Brown, Erroll M. 1950(?)–
Erroll M. Brown 1950(?)–
Coast Guard officer
Erroll M. Brown is the first African American to hold the flag rank of rear admiral in the United States Coast Guard. A career officer who holds four master’s degrees, he stands at the head of the Maintenance and Logistics Command’s 22,000-strong staff, a smoothly-efficient workforce which is responsible for all Coast Guard activity along the eastern coast of the United States. This huge territory translates into a list of difficult responsibilities.
Although the Coast Guard is probably best known to the public for its rescue missions at sea, it also handles such dangerous matters as law enforcement, protection of the environment, and detection operations aboard incoming ships suspected of carrying drugs. Less well-known to the public is that none of these difficult duties could be performed without assistance from the Virginia-based Maintenance and Logistics Command (MLC). One of two Coast Guard backup organizations for operational units, the MLC provides support in fields ranging from law and medicine to warehousing.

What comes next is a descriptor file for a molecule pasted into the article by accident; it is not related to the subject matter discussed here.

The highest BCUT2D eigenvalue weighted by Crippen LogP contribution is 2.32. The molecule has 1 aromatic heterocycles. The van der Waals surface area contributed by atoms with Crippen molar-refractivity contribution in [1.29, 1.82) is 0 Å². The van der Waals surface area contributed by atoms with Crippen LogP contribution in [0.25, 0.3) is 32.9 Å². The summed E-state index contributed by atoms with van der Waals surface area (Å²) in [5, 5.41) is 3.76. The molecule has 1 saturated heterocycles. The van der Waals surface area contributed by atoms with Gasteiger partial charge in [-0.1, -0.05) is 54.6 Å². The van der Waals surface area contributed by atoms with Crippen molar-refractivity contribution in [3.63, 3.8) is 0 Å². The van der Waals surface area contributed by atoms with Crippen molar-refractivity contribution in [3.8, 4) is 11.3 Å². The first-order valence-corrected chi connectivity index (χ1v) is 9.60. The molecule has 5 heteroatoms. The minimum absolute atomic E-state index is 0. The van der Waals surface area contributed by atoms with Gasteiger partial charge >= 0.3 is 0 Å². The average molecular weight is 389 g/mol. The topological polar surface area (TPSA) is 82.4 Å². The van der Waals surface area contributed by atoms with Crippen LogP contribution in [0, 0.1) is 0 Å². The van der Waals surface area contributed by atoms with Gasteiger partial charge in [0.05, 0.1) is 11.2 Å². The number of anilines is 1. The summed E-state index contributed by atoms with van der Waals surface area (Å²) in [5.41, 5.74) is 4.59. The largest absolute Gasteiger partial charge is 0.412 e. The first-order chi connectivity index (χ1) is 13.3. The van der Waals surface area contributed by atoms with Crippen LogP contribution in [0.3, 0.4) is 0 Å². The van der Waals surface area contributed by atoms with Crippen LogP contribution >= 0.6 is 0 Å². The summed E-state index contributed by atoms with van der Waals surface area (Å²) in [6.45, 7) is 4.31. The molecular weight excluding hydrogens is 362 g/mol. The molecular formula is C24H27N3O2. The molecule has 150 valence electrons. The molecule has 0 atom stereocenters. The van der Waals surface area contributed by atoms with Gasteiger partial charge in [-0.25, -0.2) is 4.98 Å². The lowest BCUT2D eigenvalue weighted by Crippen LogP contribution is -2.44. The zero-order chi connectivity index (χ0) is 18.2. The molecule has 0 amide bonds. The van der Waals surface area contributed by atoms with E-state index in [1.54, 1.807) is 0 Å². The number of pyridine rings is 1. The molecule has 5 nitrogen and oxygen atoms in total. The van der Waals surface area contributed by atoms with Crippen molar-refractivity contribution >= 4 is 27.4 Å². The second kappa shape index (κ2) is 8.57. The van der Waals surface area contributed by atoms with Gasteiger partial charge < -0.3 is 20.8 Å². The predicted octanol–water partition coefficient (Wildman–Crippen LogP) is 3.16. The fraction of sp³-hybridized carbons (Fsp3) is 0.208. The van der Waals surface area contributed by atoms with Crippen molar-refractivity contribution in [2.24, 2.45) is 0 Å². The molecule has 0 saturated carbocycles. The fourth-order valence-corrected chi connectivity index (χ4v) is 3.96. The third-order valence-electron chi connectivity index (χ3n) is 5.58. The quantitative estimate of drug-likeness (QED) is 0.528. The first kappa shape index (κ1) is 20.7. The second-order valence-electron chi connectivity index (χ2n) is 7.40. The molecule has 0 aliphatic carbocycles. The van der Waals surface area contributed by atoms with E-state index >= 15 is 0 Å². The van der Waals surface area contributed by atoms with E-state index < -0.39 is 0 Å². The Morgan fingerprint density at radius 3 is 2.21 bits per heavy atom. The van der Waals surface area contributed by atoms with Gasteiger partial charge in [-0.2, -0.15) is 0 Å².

Orchestrating the necessary units is an awesome responsibility for Brown to undertake. However, there is no doubt that he enjoys every aspect of his job. A self-confessed detail man, Brown told Ebony magazine in August of 1998, “We take a lot of pride in making sure that the Coast Guard is ready and capable to perform its operations anytime, anyplace.”
Pride in achievement was something that Brown learned early. His grandfather, a major influence in his life, taught him that success in any part of life demands hard work. Brown took this lesson to heart, and paid close attention to his studies while he was a student at Dixie Collins High School in St. Petersburg, Florida. He worked hard at everything he tried, but he especially enjoyed drafting, an orderly and detailed subject in which success could be charted by progressive steps. After-school activities were less restrained. Brown excelled in football, a sport that he still enjoys.
Although he grew up during the tumultuous civil rights era of the 1960s, racial tension did not penetrate beyond the fringes of Brown’s adolescent world. He did not take offense at the small Confederate flags sewn to the shoulders of his football teammates. Nor did he feel any personal insult when the school band struck up “Dixie,” a tune which is often associated with the Civil War-era Southern states and slavery. Instead, Brown avoided trouble and focused intensely on improving his skills as a foot ball player.